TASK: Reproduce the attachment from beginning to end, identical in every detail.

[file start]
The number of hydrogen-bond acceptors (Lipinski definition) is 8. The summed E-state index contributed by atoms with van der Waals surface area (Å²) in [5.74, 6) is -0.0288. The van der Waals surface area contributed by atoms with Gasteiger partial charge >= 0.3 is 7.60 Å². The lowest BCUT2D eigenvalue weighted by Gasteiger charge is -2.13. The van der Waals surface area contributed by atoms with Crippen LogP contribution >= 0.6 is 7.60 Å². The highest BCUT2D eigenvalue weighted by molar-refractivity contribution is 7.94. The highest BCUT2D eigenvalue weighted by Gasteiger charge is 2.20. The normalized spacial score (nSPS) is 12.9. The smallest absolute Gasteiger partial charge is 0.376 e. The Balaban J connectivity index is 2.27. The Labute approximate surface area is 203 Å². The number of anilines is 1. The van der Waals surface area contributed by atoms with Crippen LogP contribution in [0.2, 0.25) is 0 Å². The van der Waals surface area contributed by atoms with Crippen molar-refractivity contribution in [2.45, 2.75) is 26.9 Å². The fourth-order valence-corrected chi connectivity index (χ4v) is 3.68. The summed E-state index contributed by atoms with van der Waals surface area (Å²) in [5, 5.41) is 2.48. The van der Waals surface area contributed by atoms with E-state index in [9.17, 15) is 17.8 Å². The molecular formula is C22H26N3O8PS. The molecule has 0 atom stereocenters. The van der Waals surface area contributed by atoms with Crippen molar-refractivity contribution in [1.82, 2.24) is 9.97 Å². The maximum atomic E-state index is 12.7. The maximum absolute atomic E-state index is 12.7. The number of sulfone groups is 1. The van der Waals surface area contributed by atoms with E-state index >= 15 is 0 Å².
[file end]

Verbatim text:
The number of hydrogen-bond acceptors (Lipinski definition) is 8. The summed E-state index contributed by atoms with van der Waals surface area (Å²) in [5.74, 6) is -0.0288. The van der Waals surface area contributed by atoms with Gasteiger partial charge >= 0.3 is 7.60 Å². The lowest BCUT2D eigenvalue weighted by Gasteiger charge is -2.13. The van der Waals surface area contributed by atoms with Crippen LogP contribution >= 0.6 is 7.60 Å². The highest BCUT2D eigenvalue weighted by molar-refractivity contribution is 7.94. The highest BCUT2D eigenvalue weighted by Gasteiger charge is 2.20. The normalized spacial score (nSPS) is 12.9. The smallest absolute Gasteiger partial charge is 0.376 e. The Balaban J connectivity index is 2.27. The Labute approximate surface area is 203 Å². The number of anilines is 1. The van der Waals surface area contributed by atoms with Crippen LogP contribution in [0.2, 0.25) is 0 Å². The van der Waals surface area contributed by atoms with Crippen molar-refractivity contribution in [2.45, 2.75) is 26.9 Å². The fourth-order valence-corrected chi connectivity index (χ4v) is 3.68. The summed E-state index contributed by atoms with van der Waals surface area (Å²) in [5, 5.41) is 2.48. The van der Waals surface area contributed by atoms with E-state index in [9.17, 15) is 17.8 Å². The molecular formula is C22H26N3O8PS. The molecule has 0 atom stereocenters. The van der Waals surface area contributed by atoms with Crippen molar-refractivity contribution in [1.82, 2.24) is 9.97 Å². The maximum atomic E-state index is 12.7. The maximum absolute atomic E-state index is 12.7. The number of sulfone groups is 1. The van der Waals surface area contributed by atoms with E-state index >= 15 is 0 Å².